Curriculum

Summer Transportation Institute

 

The STI program at ECSU has three components: (1) Teaching, (2) Training and (3) Applied Research. In the teaching and training, high school students will be taught math, simulation, CAD design, electronics, and programming aspects that are relevant to acquire technical careers in the field of transportation. The participants will gain knowledge through lecture sessions and extensive hands-on lab experiments. Once the participants acquire theoretical skills, they will be moved to the applied research component. The applied research area will require the students to apply the theoretical knowledge gained to develop fully functional prototypes.

The STI program at ECSU focuses on applying math, physics, flight theory, computer-aided-design (CAD), microcontroller programming, hands-on activities, avionics, and simulation tools. While introducing these technical areas, the program shows how knowledge of these areas will help students succeed in the field of transportation. Through hands-on activities, students will design and construct alternate fuel vehicle prototypes (land), learn ship/boat design (water), and mini-UAVs (air). The curriculum also emphasizes the safety aspects of working in a transportation industry. In addition, students will engage in interactive activities, collaborative assignments, recreational activities, and oral presentations to provide them with a stimulating learning environment during STI program. Breaks will be provided for lunch and between lecture sessions.

The initial assessment is conducted the first day of class. The Project Director and Co-Project Director sit with each student and asked the questions below and recorded their answers.

  • How much do you know about careers in transportation?
  • Are you interested in a career in transportation?
  • What do you think the requirements are to gain employment in transportation field?
  • Do you have an interest in aviation?
  • How much do you know about different modes of transportation?
  • What do you think the salary is for certain positions in transportation?
  • How much do you know about computer-aided design (CAD)?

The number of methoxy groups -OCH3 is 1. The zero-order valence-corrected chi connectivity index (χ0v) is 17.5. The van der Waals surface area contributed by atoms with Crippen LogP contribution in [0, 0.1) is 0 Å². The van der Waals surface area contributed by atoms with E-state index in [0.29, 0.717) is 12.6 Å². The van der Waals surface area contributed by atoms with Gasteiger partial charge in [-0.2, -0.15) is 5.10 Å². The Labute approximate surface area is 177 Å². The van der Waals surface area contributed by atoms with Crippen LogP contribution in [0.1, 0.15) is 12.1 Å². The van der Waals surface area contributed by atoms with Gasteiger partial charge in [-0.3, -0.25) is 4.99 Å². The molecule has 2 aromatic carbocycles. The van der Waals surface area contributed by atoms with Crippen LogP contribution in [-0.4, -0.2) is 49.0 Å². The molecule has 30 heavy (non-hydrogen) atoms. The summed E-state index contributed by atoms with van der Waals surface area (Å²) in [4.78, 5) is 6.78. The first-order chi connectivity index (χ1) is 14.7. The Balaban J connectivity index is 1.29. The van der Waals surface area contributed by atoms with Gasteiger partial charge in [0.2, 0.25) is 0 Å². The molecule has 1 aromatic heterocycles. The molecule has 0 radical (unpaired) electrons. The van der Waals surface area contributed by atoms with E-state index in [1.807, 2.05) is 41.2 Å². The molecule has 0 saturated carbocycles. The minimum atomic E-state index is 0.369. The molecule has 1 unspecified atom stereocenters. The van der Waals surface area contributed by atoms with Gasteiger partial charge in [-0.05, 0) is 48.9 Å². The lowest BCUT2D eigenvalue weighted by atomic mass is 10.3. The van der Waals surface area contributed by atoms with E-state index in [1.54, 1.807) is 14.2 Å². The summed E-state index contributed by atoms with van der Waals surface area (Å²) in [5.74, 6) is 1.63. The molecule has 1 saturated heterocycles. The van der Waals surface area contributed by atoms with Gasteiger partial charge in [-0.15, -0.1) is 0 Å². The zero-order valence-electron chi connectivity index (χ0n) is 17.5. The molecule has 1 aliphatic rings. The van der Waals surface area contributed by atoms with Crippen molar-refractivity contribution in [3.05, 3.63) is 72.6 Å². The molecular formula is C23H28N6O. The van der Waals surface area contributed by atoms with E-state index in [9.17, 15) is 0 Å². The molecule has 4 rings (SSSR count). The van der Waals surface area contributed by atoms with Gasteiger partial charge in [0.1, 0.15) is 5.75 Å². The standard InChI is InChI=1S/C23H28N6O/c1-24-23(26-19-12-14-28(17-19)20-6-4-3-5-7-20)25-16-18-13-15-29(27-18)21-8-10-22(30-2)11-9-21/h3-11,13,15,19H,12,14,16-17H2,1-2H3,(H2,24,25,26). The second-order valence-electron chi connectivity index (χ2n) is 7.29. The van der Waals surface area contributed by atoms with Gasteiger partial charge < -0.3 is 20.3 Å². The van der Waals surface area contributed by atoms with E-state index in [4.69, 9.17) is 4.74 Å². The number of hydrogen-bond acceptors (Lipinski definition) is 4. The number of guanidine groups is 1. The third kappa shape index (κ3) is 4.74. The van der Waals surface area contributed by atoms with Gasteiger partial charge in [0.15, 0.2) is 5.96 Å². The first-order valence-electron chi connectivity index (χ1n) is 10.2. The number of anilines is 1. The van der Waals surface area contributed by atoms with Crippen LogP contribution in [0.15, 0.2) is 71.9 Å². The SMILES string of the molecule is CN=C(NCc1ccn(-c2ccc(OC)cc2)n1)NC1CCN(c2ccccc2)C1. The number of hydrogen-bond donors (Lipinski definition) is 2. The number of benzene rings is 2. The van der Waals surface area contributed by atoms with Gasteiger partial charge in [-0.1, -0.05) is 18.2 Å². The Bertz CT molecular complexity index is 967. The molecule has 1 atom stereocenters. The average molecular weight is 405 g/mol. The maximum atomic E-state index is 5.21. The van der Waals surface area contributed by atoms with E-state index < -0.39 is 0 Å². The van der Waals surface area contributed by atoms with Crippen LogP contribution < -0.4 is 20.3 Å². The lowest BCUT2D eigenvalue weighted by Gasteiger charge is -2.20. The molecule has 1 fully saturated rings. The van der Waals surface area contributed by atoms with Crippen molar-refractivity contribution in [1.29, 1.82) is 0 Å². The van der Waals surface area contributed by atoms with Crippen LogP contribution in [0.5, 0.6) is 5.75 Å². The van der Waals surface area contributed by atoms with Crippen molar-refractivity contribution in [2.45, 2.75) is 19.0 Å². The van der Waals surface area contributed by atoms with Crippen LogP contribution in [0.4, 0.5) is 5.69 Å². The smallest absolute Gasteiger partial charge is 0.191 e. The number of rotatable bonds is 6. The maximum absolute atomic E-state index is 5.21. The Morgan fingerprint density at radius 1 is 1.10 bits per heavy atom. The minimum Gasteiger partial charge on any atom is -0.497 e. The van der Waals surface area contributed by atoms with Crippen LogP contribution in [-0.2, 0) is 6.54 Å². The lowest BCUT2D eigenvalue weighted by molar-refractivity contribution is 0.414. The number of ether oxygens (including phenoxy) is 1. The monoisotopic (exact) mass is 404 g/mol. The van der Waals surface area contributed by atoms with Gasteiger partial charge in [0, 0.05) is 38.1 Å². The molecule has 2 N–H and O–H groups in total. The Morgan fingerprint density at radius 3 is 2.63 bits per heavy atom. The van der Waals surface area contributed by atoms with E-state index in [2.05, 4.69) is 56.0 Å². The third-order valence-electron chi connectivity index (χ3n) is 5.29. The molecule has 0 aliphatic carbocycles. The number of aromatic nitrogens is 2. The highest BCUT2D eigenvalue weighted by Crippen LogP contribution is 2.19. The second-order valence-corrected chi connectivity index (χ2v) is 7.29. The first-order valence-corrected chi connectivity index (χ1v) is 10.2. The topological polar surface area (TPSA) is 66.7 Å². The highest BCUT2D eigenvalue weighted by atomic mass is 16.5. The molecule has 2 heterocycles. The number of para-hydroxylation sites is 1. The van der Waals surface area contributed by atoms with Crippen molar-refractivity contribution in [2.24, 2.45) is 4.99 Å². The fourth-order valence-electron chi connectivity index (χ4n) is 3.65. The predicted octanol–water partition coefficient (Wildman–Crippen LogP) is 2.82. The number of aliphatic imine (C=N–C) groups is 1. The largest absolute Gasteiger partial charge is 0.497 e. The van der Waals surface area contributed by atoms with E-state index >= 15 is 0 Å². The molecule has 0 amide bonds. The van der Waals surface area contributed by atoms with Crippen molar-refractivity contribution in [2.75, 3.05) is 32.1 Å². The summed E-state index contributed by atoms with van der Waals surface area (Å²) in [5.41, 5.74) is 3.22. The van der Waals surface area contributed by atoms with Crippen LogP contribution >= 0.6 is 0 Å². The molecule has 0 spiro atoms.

• What is an unmanned aerial vehicle (UAV)?
  • Do you have any knowledge of electronics and microcontrollers?
  • Have you ever written a computer program?

Over the years, based on the responses from participating students, we concluded that they did not know anything about transportation industry. Aviation was an area that they had never considered as being a career that they gain employment. Electronics was new area for them. They use computers but had never used a computer to control a device or write a program.

At the end of four weeks, we expect participating students to be able to write computer programs. The students will master basic electronics to the point they will be able to build a sonar system for measuring distances for transportation applications. Students will get exposure to numerous of other careers in transportation that the students never knew about before participating in this STI.

The four-week STI Program includes four hours of training each morning from 8:00 am to 12:00 pm. This morning sessions is taught by the Project Director and Co-Project Director. The topics include mathematics, computer-aided design, flight theory, microcontroller-based design, electronics and/or avionics, and high-level computer programming as they relate to transportation. Exams are given to determine the mastery of the subject matter. If 75% students overall performance is not at least 70% than the topic are covered a second or third time.

Note: The academic program is four days per week. On Fridays, the students take field trips to expose them to careers in transportation.

A sample activity schedule for each week from the 2010 STI program is included in the Related Documents section.